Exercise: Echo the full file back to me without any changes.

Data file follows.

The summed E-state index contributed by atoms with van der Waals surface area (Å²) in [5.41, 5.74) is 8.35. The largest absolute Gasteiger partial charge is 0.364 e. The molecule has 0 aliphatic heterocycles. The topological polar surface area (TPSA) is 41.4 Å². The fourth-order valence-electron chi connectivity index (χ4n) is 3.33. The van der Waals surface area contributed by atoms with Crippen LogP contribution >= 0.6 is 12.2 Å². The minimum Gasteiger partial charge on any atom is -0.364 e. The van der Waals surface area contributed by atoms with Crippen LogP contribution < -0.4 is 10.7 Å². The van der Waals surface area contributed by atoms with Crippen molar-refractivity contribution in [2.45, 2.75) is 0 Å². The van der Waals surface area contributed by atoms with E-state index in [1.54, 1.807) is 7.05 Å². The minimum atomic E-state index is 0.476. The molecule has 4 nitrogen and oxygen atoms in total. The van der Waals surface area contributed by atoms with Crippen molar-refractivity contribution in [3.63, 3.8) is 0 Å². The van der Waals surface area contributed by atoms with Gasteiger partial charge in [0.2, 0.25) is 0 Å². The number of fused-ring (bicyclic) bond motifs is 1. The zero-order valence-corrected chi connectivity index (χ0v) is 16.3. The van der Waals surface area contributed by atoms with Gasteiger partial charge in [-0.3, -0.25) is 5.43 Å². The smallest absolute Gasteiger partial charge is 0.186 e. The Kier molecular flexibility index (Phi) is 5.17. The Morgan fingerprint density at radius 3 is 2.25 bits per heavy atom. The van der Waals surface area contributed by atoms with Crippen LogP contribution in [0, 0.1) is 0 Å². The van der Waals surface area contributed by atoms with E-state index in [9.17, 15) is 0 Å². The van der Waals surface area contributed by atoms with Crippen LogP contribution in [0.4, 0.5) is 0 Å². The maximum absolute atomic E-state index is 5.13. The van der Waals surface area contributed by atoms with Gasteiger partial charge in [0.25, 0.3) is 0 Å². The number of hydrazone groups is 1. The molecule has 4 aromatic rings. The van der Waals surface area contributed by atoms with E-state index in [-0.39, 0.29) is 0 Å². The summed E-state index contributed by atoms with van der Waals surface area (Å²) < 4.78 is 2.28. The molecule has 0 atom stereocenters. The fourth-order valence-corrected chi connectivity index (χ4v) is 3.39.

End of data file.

The summed E-state index contributed by atoms with van der Waals surface area (Å²) in [5.41, 5.74) is 8.35. The largest absolute Gasteiger partial charge is 0.364 e. The molecule has 0 aliphatic heterocycles. The topological polar surface area (TPSA) is 41.4 Å². The fourth-order valence-electron chi connectivity index (χ4n) is 3.33. The van der Waals surface area contributed by atoms with Crippen LogP contribution >= 0.6 is 12.2 Å². The minimum Gasteiger partial charge on any atom is -0.364 e. The van der Waals surface area contributed by atoms with Crippen LogP contribution < -0.4 is 10.7 Å². The van der Waals surface area contributed by atoms with Crippen molar-refractivity contribution in [2.45, 2.75) is 0 Å². The van der Waals surface area contributed by atoms with E-state index in [1.54, 1.807) is 7.05 Å². The minimum atomic E-state index is 0.476. The molecule has 4 nitrogen and oxygen atoms in total. The van der Waals surface area contributed by atoms with Crippen molar-refractivity contribution in [3.63, 3.8) is 0 Å². The van der Waals surface area contributed by atoms with Gasteiger partial charge in [0.2, 0.25) is 0 Å². The number of fused-ring (bicyclic) bond motifs is 1. The zero-order valence-corrected chi connectivity index (χ0v) is 16.3. The van der Waals surface area contributed by atoms with Gasteiger partial charge in [-0.3, -0.25) is 5.43 Å². The smallest absolute Gasteiger partial charge is 0.186 e. The Kier molecular flexibility index (Phi) is 5.17. The Morgan fingerprint density at radius 3 is 2.25 bits per heavy atom. The van der Waals surface area contributed by atoms with Crippen LogP contribution in [0, 0.1) is 0 Å². The van der Waals surface area contributed by atoms with E-state index in [9.17, 15) is 0 Å². The van der Waals surface area contributed by atoms with Crippen LogP contribution in [0.4, 0.5) is 0 Å². The maximum absolute atomic E-state index is 5.13. The van der Waals surface area contributed by atoms with Gasteiger partial charge in [0.25, 0.3) is 0 Å². The number of hydrazone groups is 1. The molecule has 4 aromatic rings. The van der Waals surface area contributed by atoms with E-state index in [-0.39, 0.29) is 0 Å². The summed E-state index contributed by atoms with van der Waals surface area (Å²) < 4.78 is 2.28. The molecule has 0 atom stereocenters. The fourth-order valence-corrected chi connectivity index (χ4v) is 3.39.